Now, that last one is pretty vague, but it’s one of those things where you know it when you see it. Finding a detail that just makes the setting sparkle is actually tons of fun, and if I could slip in such a detail without having to take the time to explain it, then it stayed. If I had to explain it to make it work, I cut it.
As to what advice I would give to other writers, I would start by saying don’t be overwhelmed by the research. Chances are, if you’re interested in writing historical fiction, the stuff you find as you do research is going to fascinate you. I would also say, don’t take what I said before about having too much information to mean that you should skimp on research. Having more information than I needed made the history that I do include read as that much more authoritative. In other words, knowing too much is a good thing. Readers can tell when research is done on the cheap; do the extra work — it will pay off in the writing. And finally, have fun with it. Look for creative ways to accomplish those three goals I mention above. Seriously, you’re going to enjoy doing the research and making your setting come to life.
3.FF:In grade school, we were always reeducated about the American Revolution, but smaller, quirkier details about history were often still overlooked. I never learned about “thieftakers” for that very reason. How did you manage to find something about thieftakers? Also, are there any other unusual facts about the American Revolution that people commonly do not know?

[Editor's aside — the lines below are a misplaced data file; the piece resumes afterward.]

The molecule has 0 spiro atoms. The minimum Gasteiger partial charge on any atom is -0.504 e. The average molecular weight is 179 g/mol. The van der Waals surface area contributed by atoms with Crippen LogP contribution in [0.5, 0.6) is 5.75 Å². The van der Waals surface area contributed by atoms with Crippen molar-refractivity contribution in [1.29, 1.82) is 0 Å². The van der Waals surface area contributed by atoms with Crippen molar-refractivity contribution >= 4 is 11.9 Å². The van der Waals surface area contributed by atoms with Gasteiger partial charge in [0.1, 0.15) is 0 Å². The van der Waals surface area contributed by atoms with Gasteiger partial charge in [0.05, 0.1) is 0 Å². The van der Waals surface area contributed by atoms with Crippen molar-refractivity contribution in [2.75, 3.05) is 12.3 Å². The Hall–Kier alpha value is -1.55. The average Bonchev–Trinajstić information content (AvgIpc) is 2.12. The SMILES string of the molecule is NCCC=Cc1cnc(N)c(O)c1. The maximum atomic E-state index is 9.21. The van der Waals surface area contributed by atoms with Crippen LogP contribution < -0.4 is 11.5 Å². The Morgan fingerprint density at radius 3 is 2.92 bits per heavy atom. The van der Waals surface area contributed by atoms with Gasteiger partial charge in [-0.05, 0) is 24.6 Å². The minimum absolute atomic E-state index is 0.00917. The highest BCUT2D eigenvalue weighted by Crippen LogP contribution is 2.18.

DB Jackson:Okay, well the first thing I have to say, is that THIEFTAKER, while historically accurate in most respects, begins with two pretty huge historical fallacies. First, my protagonist is a conjurer, and there were no conjurers in Boston in 1765. Shocking, I know. And second, there were no thieftakers in North America in the 18th century. There were thieftakers in England at this time, and thieftakers made a very brief appearance in a few North American cities in the early 19th century, but there were no thieftakers in pre-Revolutionary Boston. That is a fiction of my own invention. It works for a couple of reasons. First, as I say, thieftakers were common in British life, if not in the colonies. And second, Boston had basically no law enforcement infrastructure at all at this time. British troops had not yet come to the city (they began to occupy Boston in September 1768). The Sheriff of Suffolk County was a man named Stephen Greenleaf, but he had no officers, no support staff of any sort. And the night watch of Boston was made up of men who were incompetent, corrupt, or both. So while there were no thieftakers, conditions were such that there COULD have been. So I was able to fit my historical fallacy into circumstances that make it seem perfectly reasonable.
As for facts that people don’t usually know. Well, most people don’t know that Samuel Adams was afflicted all his life with a mild palsy that made his head and hands tremble. That’s kind of a cool tidbit. And actually I find the stuff about Greenleaf and his essentially powerless position kind of interesting. Also, there is a lot in THIEFTAKER about a guy named Ebenezer MacKintosh (real name) who was one of the street captains who led protests against the Stamp Act. He is largely ignored in history books, mostly because he was a working class guy whose influence was mostly over other working class guys, but he was an important figure.